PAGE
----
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Middle and High School Science Textbooks
A Standards-Based Evaluation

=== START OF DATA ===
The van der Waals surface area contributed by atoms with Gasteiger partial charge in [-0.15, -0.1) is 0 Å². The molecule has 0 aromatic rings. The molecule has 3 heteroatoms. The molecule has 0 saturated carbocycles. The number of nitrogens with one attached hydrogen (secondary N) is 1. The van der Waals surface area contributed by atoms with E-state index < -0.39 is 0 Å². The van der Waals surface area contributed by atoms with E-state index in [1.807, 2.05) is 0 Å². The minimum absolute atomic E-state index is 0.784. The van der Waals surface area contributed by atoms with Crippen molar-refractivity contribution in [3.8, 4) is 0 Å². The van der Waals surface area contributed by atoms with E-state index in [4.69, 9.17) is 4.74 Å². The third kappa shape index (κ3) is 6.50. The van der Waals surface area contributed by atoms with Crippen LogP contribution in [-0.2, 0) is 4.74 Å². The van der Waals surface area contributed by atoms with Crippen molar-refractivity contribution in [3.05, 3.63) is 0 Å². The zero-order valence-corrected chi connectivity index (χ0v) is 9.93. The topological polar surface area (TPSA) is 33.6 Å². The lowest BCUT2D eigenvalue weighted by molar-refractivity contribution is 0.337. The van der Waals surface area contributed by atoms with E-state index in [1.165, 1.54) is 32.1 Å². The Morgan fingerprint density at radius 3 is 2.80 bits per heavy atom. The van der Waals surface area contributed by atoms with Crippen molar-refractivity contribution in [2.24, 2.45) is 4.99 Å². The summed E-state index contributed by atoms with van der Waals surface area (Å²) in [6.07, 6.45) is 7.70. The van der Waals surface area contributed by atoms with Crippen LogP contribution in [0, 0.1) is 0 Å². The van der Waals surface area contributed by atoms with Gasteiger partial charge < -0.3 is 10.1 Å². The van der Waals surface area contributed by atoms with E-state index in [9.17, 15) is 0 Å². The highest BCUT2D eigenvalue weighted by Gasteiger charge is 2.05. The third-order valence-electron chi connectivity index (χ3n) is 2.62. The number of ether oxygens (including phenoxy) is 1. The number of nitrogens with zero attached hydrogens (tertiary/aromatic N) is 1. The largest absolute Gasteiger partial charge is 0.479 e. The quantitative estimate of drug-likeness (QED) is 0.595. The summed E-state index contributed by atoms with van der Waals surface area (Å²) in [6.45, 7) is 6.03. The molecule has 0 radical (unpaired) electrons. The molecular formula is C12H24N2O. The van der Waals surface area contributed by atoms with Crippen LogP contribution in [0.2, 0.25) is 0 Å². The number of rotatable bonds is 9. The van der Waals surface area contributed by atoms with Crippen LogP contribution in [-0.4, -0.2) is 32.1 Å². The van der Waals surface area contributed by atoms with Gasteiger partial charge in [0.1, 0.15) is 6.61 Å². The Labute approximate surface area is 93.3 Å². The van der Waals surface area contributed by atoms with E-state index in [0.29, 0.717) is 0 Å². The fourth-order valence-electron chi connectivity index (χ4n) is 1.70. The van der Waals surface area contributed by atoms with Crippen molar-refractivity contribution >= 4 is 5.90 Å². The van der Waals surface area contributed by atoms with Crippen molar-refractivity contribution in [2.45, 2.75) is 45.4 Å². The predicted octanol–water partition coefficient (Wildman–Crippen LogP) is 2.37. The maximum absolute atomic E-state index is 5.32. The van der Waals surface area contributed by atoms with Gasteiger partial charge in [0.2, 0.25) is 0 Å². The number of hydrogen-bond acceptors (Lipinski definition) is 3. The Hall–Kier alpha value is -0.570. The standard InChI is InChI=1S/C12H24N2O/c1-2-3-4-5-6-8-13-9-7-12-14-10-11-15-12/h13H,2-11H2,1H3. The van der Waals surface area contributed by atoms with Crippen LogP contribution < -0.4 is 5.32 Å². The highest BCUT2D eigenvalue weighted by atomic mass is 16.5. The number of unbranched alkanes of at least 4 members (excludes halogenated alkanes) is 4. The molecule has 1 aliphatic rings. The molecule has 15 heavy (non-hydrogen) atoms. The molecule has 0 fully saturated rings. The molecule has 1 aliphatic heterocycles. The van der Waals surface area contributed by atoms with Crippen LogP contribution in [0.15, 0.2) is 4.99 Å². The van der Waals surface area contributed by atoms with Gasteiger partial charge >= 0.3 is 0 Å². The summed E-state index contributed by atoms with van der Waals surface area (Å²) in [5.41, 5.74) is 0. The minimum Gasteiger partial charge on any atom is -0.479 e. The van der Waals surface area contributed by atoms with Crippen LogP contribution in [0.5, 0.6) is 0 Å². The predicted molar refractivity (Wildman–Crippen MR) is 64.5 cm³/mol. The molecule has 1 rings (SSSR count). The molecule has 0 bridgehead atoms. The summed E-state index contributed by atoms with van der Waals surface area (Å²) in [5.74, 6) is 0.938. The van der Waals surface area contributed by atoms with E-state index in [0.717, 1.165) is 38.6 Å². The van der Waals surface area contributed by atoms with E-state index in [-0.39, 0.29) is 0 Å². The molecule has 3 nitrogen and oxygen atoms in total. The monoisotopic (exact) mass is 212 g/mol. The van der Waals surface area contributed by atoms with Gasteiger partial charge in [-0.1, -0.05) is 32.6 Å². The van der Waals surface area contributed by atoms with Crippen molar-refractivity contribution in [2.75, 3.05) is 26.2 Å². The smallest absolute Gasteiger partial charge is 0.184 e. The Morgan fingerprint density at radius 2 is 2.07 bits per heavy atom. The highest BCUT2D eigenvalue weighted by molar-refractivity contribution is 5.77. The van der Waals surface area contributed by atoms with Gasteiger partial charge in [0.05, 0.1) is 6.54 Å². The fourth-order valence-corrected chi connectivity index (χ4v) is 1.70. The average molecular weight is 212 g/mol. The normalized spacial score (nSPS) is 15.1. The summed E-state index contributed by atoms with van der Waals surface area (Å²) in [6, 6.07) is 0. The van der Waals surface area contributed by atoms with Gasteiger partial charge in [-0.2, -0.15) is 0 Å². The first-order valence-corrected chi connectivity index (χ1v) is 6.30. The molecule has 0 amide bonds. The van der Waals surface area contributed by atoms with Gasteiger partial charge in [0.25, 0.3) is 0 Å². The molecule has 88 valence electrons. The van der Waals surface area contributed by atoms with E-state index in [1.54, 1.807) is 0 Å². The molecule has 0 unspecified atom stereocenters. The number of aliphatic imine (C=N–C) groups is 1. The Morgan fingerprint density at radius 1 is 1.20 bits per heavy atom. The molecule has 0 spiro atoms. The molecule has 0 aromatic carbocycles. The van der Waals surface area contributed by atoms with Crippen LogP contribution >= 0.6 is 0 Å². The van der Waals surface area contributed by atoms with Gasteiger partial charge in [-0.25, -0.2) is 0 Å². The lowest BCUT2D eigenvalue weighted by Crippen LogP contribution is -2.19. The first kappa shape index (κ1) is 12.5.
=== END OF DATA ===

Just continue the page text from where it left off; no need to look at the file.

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Science for All Americans includes in its definition of science literacy a number of important yet quite abstract ideas—for example, key ideas on topics like atomic structure, natural selection, modifiability of science, interacting systems, and common laws of motion for the Earth and heavens. Often, these ideas were developed over many hundreds of years as a result of considerable discussion and debate about the cogency of theory and its relationship to collected evidence. Providing students with experiences with phenomena (Category III) is not sufficient for them to develop an understanding of the principles and concepts of science (Driver, 1983; Smith & Anderson, 1984). Scientific ideas cannot be inferred directly from phenomena; they need to be explicitly introduced and taught to students. Multiple representations are needed to make the ideas intelligible (Champagne, Gunstone, & Klopfer, 1985; Strike & Posner, 1985; Feltovich, Spiro, Coulson, & Anderson, 1989). Students then need help to see how the ideas can be used to describe and explain phenomena, solve practical problems, or consider alternative positions on issues (Anderson & Roth, 1989). Students initially learn new ideas in the context of a specific task and often have difficulty transferring what they have learned to other contexts. Therefore students need opportunities to apply ideas in a variety of contexts. Real competence only comes with extensive practice (Hayes, 1985; Ericsson, Krampe, & Tesche-Romer, 1993; Anderson & Roth, 1989). This category includes criteria that assess whether materials (a) use terms effectively, (b) represent ideas in a variety of ways that are accessible and intelligible to students, (c) model the use of scientific ideas in describing and explaining phenomena, and (d) provide tasks for students to practice using scientific ideas in a variety of situations.

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